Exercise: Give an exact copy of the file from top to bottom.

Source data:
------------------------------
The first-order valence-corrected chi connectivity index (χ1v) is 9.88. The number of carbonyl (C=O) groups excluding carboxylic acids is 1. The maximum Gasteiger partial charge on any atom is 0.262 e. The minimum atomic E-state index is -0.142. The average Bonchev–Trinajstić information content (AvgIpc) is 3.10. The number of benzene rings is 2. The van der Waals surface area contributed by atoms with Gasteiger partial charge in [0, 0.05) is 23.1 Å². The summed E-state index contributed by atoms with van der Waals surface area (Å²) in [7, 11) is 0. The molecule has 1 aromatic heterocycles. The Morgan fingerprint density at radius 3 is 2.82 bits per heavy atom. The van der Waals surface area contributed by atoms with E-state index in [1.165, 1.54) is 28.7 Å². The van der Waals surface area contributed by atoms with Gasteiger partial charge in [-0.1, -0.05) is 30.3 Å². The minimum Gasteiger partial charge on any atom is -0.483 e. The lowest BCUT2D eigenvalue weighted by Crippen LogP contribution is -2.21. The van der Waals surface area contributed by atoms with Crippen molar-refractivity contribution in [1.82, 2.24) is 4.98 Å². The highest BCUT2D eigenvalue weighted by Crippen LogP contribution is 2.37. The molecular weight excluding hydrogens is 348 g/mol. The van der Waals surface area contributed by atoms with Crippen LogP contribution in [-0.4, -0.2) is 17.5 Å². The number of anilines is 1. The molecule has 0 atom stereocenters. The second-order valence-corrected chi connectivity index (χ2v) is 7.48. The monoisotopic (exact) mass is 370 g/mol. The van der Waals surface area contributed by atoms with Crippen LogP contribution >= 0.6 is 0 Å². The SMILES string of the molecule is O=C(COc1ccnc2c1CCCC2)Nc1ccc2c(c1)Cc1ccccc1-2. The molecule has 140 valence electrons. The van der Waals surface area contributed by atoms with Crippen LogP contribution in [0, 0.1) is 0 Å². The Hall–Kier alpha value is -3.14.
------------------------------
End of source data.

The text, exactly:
The first-order valence-corrected chi connectivity index (χ1v) is 9.88. The number of carbonyl (C=O) groups excluding carboxylic acids is 1. The maximum Gasteiger partial charge on any atom is 0.262 e. The minimum atomic E-state index is -0.142. The average Bonchev–Trinajstić information content (AvgIpc) is 3.10. The number of benzene rings is 2. The van der Waals surface area contributed by atoms with Gasteiger partial charge in [0, 0.05) is 23.1 Å². The summed E-state index contributed by atoms with van der Waals surface area (Å²) in [7, 11) is 0. The molecule has 1 aromatic heterocycles. The Morgan fingerprint density at radius 3 is 2.82 bits per heavy atom. The van der Waals surface area contributed by atoms with E-state index in [1.165, 1.54) is 28.7 Å². The van der Waals surface area contributed by atoms with Gasteiger partial charge in [-0.1, -0.05) is 30.3 Å². The minimum Gasteiger partial charge on any atom is -0.483 e. The lowest BCUT2D eigenvalue weighted by Crippen LogP contribution is -2.21. The van der Waals surface area contributed by atoms with Crippen molar-refractivity contribution in [1.82, 2.24) is 4.98 Å². The highest BCUT2D eigenvalue weighted by Crippen LogP contribution is 2.37. The molecular weight excluding hydrogens is 348 g/mol. The van der Waals surface area contributed by atoms with Crippen LogP contribution in [-0.4, -0.2) is 17.5 Å². The number of anilines is 1. The molecule has 0 atom stereocenters. The second-order valence-corrected chi connectivity index (χ2v) is 7.48. The monoisotopic (exact) mass is 370 g/mol. The van der Waals surface area contributed by atoms with Crippen LogP contribution >= 0.6 is 0 Å². The SMILES string of the molecule is O=C(COc1ccnc2c1CCCC2)Nc1ccc2c(c1)Cc1ccccc1-2. The molecule has 140 valence electrons. The van der Waals surface area contributed by atoms with Crippen LogP contribution in [0, 0.1) is 0 Å². The Hall–Kier alpha value is -3.14.